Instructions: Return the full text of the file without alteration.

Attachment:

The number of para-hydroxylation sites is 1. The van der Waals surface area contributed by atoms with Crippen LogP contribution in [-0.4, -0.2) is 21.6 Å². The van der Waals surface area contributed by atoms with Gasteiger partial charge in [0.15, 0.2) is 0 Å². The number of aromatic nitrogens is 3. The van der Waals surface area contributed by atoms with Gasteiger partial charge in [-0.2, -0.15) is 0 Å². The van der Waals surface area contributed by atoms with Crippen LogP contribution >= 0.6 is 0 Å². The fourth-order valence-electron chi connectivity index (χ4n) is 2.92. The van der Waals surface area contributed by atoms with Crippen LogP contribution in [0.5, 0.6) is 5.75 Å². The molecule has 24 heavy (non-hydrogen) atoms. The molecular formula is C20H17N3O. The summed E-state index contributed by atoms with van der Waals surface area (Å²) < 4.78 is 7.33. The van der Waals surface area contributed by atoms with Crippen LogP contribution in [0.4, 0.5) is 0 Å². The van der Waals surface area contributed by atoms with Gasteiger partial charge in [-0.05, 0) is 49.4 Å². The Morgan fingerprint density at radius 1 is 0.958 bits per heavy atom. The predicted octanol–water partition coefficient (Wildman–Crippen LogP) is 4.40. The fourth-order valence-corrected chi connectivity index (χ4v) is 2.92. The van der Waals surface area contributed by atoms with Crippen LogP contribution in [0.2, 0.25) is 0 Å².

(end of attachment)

The number of para-hydroxylation sites is 1. The van der Waals surface area contributed by atoms with Crippen LogP contribution in [-0.4, -0.2) is 21.6 Å². The van der Waals surface area contributed by atoms with Gasteiger partial charge in [0.15, 0.2) is 0 Å². The number of aromatic nitrogens is 3. The van der Waals surface area contributed by atoms with Gasteiger partial charge in [-0.2, -0.15) is 0 Å². The van der Waals surface area contributed by atoms with Crippen LogP contribution >= 0.6 is 0 Å². The fourth-order valence-electron chi connectivity index (χ4n) is 2.92. The van der Waals surface area contributed by atoms with Crippen LogP contribution in [0.5, 0.6) is 5.75 Å². The molecule has 24 heavy (non-hydrogen) atoms. The molecular formula is C20H17N3O. The summed E-state index contributed by atoms with van der Waals surface area (Å²) < 4.78 is 7.33. The van der Waals surface area contributed by atoms with Crippen LogP contribution in [0.4, 0.5) is 0 Å². The van der Waals surface area contributed by atoms with Gasteiger partial charge in [-0.05, 0) is 49.4 Å². The Morgan fingerprint density at radius 1 is 0.958 bits per heavy atom. The predicted octanol–water partition coefficient (Wildman–Crippen LogP) is 4.40. The fourth-order valence-corrected chi connectivity index (χ4v) is 2.92. The van der Waals surface area contributed by atoms with Crippen LogP contribution in [0.2, 0.25) is 0 Å².